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Getting uni-ready: the rise of digital textbooks in higher education

One of the challenges of university is adapting to new ways of studying: small seminar groups, huge lecture halls, day-long sessions in the laboratory, group assessments, independent learning – and so much more.

How can we better prepare students for twenty-first century undergraduate study? 

For one, it makes sense to do things the uni way. It ain’t what you do, it’s the way that you do it. That’s what gets results. ??

Online course materials are par for the course, if you’ll excuse the pun. And digital textbooks are increasingly popular with university students, with almost a third preferring them to print, according to a new survey conducted by Direct Textbook. Let’s look at some of the reasons for this shift.

77% of Gen Z think textbooks will be obsolete in 5 years’ time.

Students’ expectations have changed
Today’s undergraduates have grown up with tech. Accessing set reading on portable devices comes as automatically as ordering takeaway or organising transport or booking Muay Thai classes.

Let’s not forget that next year’s cohort did their GCSEs and A Levels in very different circumstances from previous students, due to a certain pandemic and a succession of lockdowns. Remote education, for them, has become second nature – the way things are done.

£40,000 – average total student debt.

Textbooks are one of the hidden costs of university life, with academic materials increasing by 1,041% since 1977. A student typically spends over £400 annually on books. With the rising costs of living, owning outright is prohibitively expensive for many. 

Buying a digital textbook can be cheaper – and borrowing it from the library is cheaper still!

And you don’t have to travel to collect and return.

“Nearly a quarter of UK’s university students can’t afford required textbooks”– Wales Online

Availability and accessibility
Digital textbooks are increasingly easy and available to borrow on digital library apps. Furthermore, university libraries can store as many as they like. 

Gone are the days when students competed for last remaining copies late on a Sunday night, with just two elusive copies left and the deadline the day after. Just getting to the library is a problem, especially if you have accessibility issues, or can’t afford transport costs. 

– The digital format suits students.
– For one, they’re lighter!
– It’s not easy getting out your 800-odd page edition of Tort: Textbook Series, 7th Ed. on the Tube or a busy bus with standing room only.
– You somehow feel a little less conscious scrolling your device, and you don’t have to be online.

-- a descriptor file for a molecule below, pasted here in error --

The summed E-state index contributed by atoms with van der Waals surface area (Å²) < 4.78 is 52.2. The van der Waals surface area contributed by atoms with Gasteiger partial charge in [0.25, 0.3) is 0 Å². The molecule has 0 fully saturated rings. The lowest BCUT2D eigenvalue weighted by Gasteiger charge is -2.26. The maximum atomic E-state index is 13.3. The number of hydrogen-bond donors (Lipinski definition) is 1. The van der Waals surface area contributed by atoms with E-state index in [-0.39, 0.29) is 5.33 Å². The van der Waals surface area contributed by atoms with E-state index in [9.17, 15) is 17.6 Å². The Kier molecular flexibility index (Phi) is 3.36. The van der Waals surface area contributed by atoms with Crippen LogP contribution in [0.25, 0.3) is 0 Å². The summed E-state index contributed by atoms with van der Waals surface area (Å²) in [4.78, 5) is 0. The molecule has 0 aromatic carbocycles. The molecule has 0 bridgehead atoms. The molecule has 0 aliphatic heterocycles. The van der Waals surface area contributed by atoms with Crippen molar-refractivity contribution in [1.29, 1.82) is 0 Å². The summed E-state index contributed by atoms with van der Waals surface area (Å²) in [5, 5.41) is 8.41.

– Students are as busy as the rest of us. Weaving bursts of study into travel time makes sense.
– And then there’s the find search facility.
– At Classoos we remember hours of scouring the university library for a particular book and then combing that book for that elusive critical quote on Shakespeare’s use of horticultural imagery in Hamlet whose esoteric nature would impress the lecturer. 


… it takes milliseconds.
There’s Google and Wikiquote, and more besides.
And this practice is so ingrained, it translates into how students use and what they expect from textbooks.
Students expect a more interactive, more varied offering, ideally with exercises, multi-media, videos, animation.

Never out of date
The world changes at a dizzying, ever-accelerating pace, and “up to the minute” matters even more at degree level. Rigorous intellectual endeavour demands you view the past through the lens of the present.

Stories involving the Google engineer claiming the sentience of chatbots or developments in Ukraine or Nasa rover Perseverance’s “big moment in its mission on Mars” will be of interest to students of, among other disciplines, computing, politics, economics, geology, astrology, and astrophysics.

Let’s not forget, the average textbook is updated every three to four years.

With digital textbooks, updates are immediate and seamless.

Pearson CEO John Fallon said back in 2019, “Up until now the product development cycle and the revision cycle were still driven by essentially the way the world has been the last 40 years. From now on all updates will be digital first.”

Last but not least, paperless is better for the planet.

Cutting down on printing and transport for collection and return, rather than cutting down trees, sits well with modern students. (And it takes a lot of trees and a huge amount of water to produce those Tort textbooks!)

Universities are adapting to demand
To better suit the modern student, digital textbooks are being integrated into learning management systems, such as Moodle and Blackboard, along with digital course packs of core reading, including journal articles, single chapters of books, and selected Open Educational Resources (OERs) published under Creative Commons licenses.

Making course reading more accessible is one way of attracting students when enrolment is competitive.

Final thoughts
Schools are following suit, making more and more use of digital textbooks to ensure learning is in keeping with the digital age. By the time many students get to university, they’re well used to digital textbooks and all their benefits. 

And that’s one less thing to worry about when it comes to preparing for undergraduate study.

If your school is interested in digital textbooks you can email us

Further reading
How digital textbooks can help to alleviate hidden university costs (
Nearly a quarter of UK’s university students can’t afford required textbooks – Wales Online
The Average Print Textbook Goes Out of Date Every 3 Years – Top Hat

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